Jordan's King Abdullah has denounced Israel's assassination in Gaza of Sheikh Ahmed Yassin, the leader of the radical Palestinian group Hamas, calling it a crime that will only fuel more violence. Protests were organized following afternoon prayers.
Demonstrators marched in central Amman carried Korans, banners of condolences and pictures of Sheikh Yassin. They shouted our blood, our soul we sacrifice for Sheikh Yassin, for Palestine, for our Muslim brothers. Music shops along the route played Arab nationalist songs.
In the mostly Palestinian neighborhood of Wahdad, disbelief was quickly replaced by anger and despair. Thirty-five-year-old Farid Mohamed Hajaj is originally from Gaza. He remembers paying a visit to Sheikh Yassin when he visited relatives there about nine years ago. Farid says Sheikh Yassin was a man of religion and a symbol of the Palestinian struggle.
University student Danya Fahad, 18, says her family wept when they watched news of his death on television.
Jordanian-born Ahmed calls the assassination a cowardly act. He says Sheikh Yassin was a religious man in a wheelchair and he was killed as he was leaving the mosque after early morning prayers.
Sheikh Yassin was sentenced to life in prison by Israel in 1989 for establishing the militant group Hamas but later released in 1997. Israeli officials have made no secret in recent years about targeting the Hamas leader amid charges he was still promoting violence against Israel.
Political analyst Labib Kamhawi, himself a Palestinian, said killing the religious leader will unleash violence beyond Israel's borders. "A person like me who normally keeps a cool head and can articulate his emotions, I feel extremely angry and upset because I see no reason why we should be pushed and forced into positions that can only be translated by violence," he said.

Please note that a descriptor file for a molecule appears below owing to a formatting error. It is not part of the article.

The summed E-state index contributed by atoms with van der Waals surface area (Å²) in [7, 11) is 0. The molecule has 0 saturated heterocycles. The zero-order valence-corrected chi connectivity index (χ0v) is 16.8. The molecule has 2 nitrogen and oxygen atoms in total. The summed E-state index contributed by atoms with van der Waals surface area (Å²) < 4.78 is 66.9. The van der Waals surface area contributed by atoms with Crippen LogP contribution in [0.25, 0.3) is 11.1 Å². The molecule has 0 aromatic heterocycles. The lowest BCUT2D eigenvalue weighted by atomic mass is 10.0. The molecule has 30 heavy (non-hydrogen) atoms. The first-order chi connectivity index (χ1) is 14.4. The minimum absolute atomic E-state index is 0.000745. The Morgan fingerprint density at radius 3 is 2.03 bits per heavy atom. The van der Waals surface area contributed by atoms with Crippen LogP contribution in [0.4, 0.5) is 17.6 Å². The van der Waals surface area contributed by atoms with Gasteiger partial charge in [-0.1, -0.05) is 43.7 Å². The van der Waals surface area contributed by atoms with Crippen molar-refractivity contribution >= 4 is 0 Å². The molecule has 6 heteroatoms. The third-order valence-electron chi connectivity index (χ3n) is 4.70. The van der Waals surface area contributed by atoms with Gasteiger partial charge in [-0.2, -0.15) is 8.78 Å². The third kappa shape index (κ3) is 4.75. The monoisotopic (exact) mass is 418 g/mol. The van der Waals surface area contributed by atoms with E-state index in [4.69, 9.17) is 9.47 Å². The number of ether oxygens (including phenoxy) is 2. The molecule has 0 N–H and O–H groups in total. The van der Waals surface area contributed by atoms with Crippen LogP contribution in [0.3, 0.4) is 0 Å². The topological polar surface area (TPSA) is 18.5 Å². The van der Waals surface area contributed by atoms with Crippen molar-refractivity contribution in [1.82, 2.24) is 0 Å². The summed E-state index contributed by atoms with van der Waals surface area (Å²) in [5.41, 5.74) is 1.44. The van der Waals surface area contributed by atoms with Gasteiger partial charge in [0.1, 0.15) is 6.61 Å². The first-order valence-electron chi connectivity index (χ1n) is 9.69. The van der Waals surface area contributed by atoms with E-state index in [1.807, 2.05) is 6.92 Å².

Mr. Kamhawi says many in the Muslim world will also blame the U.S. government because of its close ties to Israel.
Palestinians account for more than half Jordan's population of 5.2 million. Many fled Israel after the 1948 and 1967 Arab-Israeli wars, but they still have relatives in Gaza and the West Bank.
Jordan was the second Arab state after Egypt to sign a peace treaty with Israel in 1994. But Mr. Kamhawi said Jordan's condemnation of the Israeli action must be loud and clear. "If they don't take a step back, they cannot take at all a step forward. So either we're looking at a stalemate in terms of a relationship or it will get a little bit worse," he said.
Jordan's foreign minister flew to Cairo early in the day for emergency consultations with his Syrian and Egyptian counterparts.